Discussion Questions, Storytelling, Sharing

  • During a visit with a friend, act as if it is to be your last meeting. See how this awareness affects the quality of your presence. Before parting, or soon afterwards, review this aspect of your encounter. Did your friend notice anything unusual about it? Talk about what you can do to bring the same quality of experience to all your meetings.
  • At the next gathering of your group, try just being together for one hour. Don't worry about saying anything or doing anything in particular (including keeping silent). See what happens.
  • Go around the circle and each make a "now" statement. Talk about something you are dealing with today. Avoid the temptation to explain how you got into this situation with a story about your childhood or what you have learned from experience (in the past). Don't talk about what you would like to see happen next or predict an outcome (in the future).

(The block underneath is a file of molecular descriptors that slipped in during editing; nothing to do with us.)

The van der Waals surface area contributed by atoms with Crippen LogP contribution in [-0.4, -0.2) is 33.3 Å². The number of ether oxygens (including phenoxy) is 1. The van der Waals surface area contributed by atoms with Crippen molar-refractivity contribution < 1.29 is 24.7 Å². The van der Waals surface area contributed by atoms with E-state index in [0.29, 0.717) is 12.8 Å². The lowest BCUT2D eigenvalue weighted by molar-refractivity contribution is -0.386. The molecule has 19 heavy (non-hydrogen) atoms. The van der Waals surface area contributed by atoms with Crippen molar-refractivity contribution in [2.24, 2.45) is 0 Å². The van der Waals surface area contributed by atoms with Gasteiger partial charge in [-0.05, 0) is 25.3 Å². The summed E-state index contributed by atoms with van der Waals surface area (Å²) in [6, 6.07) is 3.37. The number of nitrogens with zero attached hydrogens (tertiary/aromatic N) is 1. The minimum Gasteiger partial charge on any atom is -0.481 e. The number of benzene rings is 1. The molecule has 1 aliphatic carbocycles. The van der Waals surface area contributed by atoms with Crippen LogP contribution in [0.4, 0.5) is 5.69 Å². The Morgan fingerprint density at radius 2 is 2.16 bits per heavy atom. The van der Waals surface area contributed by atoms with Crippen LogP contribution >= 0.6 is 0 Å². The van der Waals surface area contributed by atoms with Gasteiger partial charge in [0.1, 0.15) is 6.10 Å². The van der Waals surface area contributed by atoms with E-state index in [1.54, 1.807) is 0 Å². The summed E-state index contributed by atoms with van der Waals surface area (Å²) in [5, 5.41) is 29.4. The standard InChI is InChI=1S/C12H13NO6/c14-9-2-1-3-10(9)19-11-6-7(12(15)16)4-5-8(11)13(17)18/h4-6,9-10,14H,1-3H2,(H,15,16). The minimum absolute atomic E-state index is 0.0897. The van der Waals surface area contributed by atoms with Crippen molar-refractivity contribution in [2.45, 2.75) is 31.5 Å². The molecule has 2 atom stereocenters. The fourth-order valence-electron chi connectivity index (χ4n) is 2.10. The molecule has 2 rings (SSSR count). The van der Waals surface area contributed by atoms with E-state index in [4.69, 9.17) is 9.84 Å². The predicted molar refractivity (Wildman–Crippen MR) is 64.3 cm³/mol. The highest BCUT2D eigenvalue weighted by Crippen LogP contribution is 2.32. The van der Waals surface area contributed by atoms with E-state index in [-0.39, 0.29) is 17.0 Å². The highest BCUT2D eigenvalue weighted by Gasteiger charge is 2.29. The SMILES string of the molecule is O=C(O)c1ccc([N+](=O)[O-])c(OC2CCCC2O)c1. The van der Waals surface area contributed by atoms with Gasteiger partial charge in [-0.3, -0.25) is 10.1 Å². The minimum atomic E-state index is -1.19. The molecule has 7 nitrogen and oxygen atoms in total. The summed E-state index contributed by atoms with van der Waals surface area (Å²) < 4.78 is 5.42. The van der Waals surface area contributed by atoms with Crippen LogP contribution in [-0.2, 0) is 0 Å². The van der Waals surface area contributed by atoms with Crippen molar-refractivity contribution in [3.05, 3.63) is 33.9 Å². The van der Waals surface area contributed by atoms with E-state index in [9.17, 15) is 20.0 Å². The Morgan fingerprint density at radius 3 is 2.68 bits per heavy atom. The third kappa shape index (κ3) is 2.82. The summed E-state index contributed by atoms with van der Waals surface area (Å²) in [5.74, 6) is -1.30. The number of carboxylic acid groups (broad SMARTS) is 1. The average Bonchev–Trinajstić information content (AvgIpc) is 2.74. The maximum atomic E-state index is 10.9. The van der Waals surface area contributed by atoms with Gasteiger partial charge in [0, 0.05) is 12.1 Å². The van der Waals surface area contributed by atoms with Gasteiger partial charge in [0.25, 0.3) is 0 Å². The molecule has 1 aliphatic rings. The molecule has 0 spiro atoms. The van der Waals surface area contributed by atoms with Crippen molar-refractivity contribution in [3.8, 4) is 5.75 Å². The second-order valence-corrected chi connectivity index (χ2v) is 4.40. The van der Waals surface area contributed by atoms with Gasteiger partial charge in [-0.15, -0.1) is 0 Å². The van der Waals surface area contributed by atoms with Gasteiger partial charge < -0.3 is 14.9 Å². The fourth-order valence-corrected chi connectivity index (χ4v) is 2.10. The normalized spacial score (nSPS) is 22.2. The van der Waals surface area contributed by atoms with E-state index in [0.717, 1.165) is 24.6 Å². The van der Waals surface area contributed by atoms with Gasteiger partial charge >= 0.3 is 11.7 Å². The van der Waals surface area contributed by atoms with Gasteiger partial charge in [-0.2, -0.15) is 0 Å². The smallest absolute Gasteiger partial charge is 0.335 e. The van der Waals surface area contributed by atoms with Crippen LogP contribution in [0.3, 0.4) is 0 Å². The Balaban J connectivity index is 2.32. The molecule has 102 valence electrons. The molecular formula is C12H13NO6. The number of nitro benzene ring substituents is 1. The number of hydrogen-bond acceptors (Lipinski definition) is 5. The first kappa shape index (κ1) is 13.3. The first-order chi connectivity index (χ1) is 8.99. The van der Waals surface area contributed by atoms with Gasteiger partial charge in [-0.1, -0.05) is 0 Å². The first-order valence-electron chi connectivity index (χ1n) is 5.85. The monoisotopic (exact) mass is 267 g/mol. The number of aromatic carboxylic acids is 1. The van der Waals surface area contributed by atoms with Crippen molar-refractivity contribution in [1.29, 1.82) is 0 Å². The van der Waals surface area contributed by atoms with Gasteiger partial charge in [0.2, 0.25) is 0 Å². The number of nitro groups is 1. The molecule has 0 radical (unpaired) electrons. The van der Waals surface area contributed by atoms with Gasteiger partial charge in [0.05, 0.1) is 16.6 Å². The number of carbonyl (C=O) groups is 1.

Imagery Exercise

African-American spirituals often testify to the palpable presence of God in daily life. Some images from those songs are used in the following exercise.

Breathe out three times. Sense and see the precious Lord's hands taking your hand. Know that God is holding you and the whole world in his hands.

Breathe out three times. Sense God at your hands. Sense God at your feet. Sense God's presence all around you. Sense God's light shining through you. Let your light shine. Then open your eyes.

Journal Exercises

  • Do a here-and-now exercise. Record in your journal what you are experiencing at this very moment: what you are seeing, smelling, hearing — the reports of your senses — as well as how you are feeling — an emotional reaction. You might do this through writing a description, making a list of impressions, or drawing a sketch.
  • Free intuitive writing puts you in touch with the present, often on a very deep level. To try it, open your journal to a blank page; relax and clear your mind. Then write or draw whatever comes to you, even it doesn't seem to make any sense. Some people find that writing very fast, using their nondominant hand, or writing without looking at the page releases this kind of spontaneous thought.